What is the Difference Between Assault and Battery?

What is the Difference Between Assault and Battery?One of the most confusing elements of criminal law concerns knowing the difference between assault and battery. Many people believe the two crimes are the same, with defendants receiving a charge for assault and battery for the same crime. However, like most states, the State of California defines each crime differently.

Let’s remove some of the common misconceptions about assault and battery by learning the difference between the two crimes.

How Does California Define Assault?

According to the legal language that is part of California Penal Code 240, “An assault is an unlawful attempt, coupled with a present ability, to commit a violent injury on the person of another.” The key word is “attempt” and the key phrase is “present ability.” It does matter if a suspect carried out a violent act or the victim received one or more injuries. What matters is a suspect had the present ability to attempt a crime of violence. Since an ‘attempt” is an essential element of an assault charge, the crime can be difficult to prove because of the burden of proof called “Beyond a reasonable doubt.”

What is the Punishment for Assault in California?

A defendant in a simple assault case can face a punishment that includes up to six months in jail and/or a fine not to exceed $1,000. As a more serious criminal charge, assault with a deadly weapon carries a punishment of up to one year in county jail for a misdemeanor conviction or between two and four years in state prison for a felony conviction. A defendant might also pay of fine of a maximum of $1,000 for a misdemeanor conviction and a fine not to exceed $10,000 for a felony conviction. Since California considers assault to represent a violent crime, a conviction in an assault case can result in a “strike” against a defendant’s criminal record.

How Does California Define Battery?

Also considered a violent crime under California criminal statutes, battery is a different type of crime when compared to assault. California Penal Code 242 defines battery as “any willful and unlawful use of force or violence upon the person of another.” Although assault is an attempt to commit violence, a suspect committing battery has carried out an act of violence. Since both types of violent crimes can happen at the same time because of an attempt of violence and an act of violence, a defendant can face charges for both assault and battery.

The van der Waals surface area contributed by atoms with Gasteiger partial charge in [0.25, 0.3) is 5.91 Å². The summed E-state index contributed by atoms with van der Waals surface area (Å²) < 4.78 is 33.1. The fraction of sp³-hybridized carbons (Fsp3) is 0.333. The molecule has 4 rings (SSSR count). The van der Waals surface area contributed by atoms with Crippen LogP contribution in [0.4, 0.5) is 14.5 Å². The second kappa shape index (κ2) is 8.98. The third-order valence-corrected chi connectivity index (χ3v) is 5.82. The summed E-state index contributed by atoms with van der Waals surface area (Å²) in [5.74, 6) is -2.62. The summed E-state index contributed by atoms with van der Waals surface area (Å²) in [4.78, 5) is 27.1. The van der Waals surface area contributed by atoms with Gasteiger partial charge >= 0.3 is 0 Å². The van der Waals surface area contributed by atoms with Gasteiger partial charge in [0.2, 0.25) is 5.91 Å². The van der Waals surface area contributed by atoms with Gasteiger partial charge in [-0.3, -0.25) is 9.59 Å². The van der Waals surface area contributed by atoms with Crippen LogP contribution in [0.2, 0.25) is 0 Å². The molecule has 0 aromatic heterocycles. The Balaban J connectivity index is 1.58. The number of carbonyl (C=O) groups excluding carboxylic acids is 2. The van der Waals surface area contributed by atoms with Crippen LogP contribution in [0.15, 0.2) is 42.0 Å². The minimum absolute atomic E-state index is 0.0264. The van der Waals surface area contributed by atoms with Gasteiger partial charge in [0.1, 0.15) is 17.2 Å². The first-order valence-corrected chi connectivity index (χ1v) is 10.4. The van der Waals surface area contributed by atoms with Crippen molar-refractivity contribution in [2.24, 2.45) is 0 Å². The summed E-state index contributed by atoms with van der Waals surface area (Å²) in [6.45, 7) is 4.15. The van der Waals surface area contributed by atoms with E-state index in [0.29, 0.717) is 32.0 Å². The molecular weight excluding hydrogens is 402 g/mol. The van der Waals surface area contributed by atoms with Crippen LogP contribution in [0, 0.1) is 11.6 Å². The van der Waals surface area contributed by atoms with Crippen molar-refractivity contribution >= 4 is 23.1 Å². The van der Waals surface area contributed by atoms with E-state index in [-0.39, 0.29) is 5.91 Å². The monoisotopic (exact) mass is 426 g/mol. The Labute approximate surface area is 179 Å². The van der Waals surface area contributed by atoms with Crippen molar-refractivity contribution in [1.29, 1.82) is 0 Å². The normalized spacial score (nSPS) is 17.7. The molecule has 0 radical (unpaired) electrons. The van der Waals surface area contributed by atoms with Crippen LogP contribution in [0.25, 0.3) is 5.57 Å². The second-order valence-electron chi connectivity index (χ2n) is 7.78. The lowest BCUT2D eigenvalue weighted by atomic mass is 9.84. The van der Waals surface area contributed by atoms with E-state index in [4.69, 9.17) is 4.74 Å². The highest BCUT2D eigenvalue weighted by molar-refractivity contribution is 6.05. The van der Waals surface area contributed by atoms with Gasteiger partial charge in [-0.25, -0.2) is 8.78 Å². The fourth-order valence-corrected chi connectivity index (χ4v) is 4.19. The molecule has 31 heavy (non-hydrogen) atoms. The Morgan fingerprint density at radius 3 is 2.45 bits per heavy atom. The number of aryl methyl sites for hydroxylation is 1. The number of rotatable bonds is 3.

What is the Punishment for Battery in California?

Battery is considered a misdemeanor that carries a sentence that includes a fine of no more than $2,000 and/or incarceration in county jail for no more than six months. Aggravated battery is the use of force on a victim that produces serious, if not life-threatening injuries. A charge of aggravated battery can lead to a county jail sentence of up to one year (misdemeanor) or a state prison sentence between two and four years (felony). The defendant can also pay a fine not to exceed $1,000 for a misdemeanor conviction or a fine for a felony conviction of no more than $10,000. An aggravated battery charge can also add a “strike” to a defendant’s criminal record.

How Should You Handle an Assault or Battery Charge?

If you face an assault and/or a battery charge, you need to act with a sense of urgency to ensure you receive the legal protections that are granted under California law. Call the Chambers Law Firm at {phone} to schedule a free initial consultation.

Call Us Today